Bettman left a voice mail message for Kelly on Wednesday.
“I look forward to getting better acquainted with Paul and I look forward to working with him,” Bettman said in a statement.
Kelly said during his news conference that he hopes to sit down with Bettman in the near future and get to know him on a personal level.
“Because my view of the world is that unless you have a personal relationship, a really human relationship with someone, it’s difficult to get down and transact difficult business with that person if you’re always dealing at this distant level,” said Kelly. “So I want to get to know Gary and I want him to get to know me.
“I understand that there is a line there, that we represent different interests and from time to time we may have different views of some difficult issues, but that doesn’t mean that we shouldn’t have a healthy respect for one another and perhaps not even ignite a friendship with one another. And that’s frankly what I hope to do.”
The players have the right to opt out of the current collective bargaining agreement after the 2008-09 season – two years early. Kelly has read the document three times already.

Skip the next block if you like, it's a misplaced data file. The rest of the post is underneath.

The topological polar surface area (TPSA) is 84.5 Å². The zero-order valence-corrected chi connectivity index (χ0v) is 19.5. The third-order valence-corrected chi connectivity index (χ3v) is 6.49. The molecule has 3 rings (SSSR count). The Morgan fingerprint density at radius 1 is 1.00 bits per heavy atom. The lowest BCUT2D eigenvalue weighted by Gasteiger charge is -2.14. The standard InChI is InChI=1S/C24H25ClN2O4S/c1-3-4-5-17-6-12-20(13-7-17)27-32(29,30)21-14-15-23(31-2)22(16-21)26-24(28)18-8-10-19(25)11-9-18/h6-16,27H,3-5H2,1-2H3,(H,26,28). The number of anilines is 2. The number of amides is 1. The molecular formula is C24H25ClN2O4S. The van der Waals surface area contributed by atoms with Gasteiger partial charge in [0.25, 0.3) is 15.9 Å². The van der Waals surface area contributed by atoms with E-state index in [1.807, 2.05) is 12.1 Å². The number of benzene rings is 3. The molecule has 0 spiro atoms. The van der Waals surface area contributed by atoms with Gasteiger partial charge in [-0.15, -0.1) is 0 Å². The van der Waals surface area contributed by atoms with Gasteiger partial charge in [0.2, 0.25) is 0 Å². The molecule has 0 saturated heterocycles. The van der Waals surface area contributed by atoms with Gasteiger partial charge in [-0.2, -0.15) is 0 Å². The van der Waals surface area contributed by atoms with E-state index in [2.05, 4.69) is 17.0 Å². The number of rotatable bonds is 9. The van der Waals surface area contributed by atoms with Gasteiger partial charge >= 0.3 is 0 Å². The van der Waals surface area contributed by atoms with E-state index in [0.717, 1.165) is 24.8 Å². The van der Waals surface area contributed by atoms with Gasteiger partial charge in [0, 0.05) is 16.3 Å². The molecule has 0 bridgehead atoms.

“I think from my initial understanding is that it has some positive portions and there are some portions which frankly are questionable and may need to be re-visited,” said Kelly. “But again, that’s a matter that’s going to require a lot of study and discussion between and amongst the players.
“Hopefully we can simply the document, emphasize the positives, and correct the negatives.”
Privately, it’s believed the last thing Kelly thinks the sport can handle is another work stoppage. Which is good news for fans.
But don’t think for a second the NHLPA’s new leader doesn’t know who he is dealing with.
“The owners of the NHL clubs are businessmen. They’re in it to make money,” said Kelly. “And if they can put 25 guys on the ice that can play the game for $100 a night, they would do it. Understanding that there’s no way that someone like myself who is the voice of the players and their representative can ever be in a true partnership – but can we work together, does it need to be a joint venture, do we need to understand where we should co-operate and where we should draw the line? – absolutely.
“But if anybody thinks that I’m just going to fire the first shot across the bow at the NHL, they got it all wrong.”
Kelly was a partner at Kelly, Libby & Hoopes, a Boston law firm that specializes in internal investigations and complex civil and administrative litigation. He previously served as an assistant U.S. attorney for the District of Massachusetts.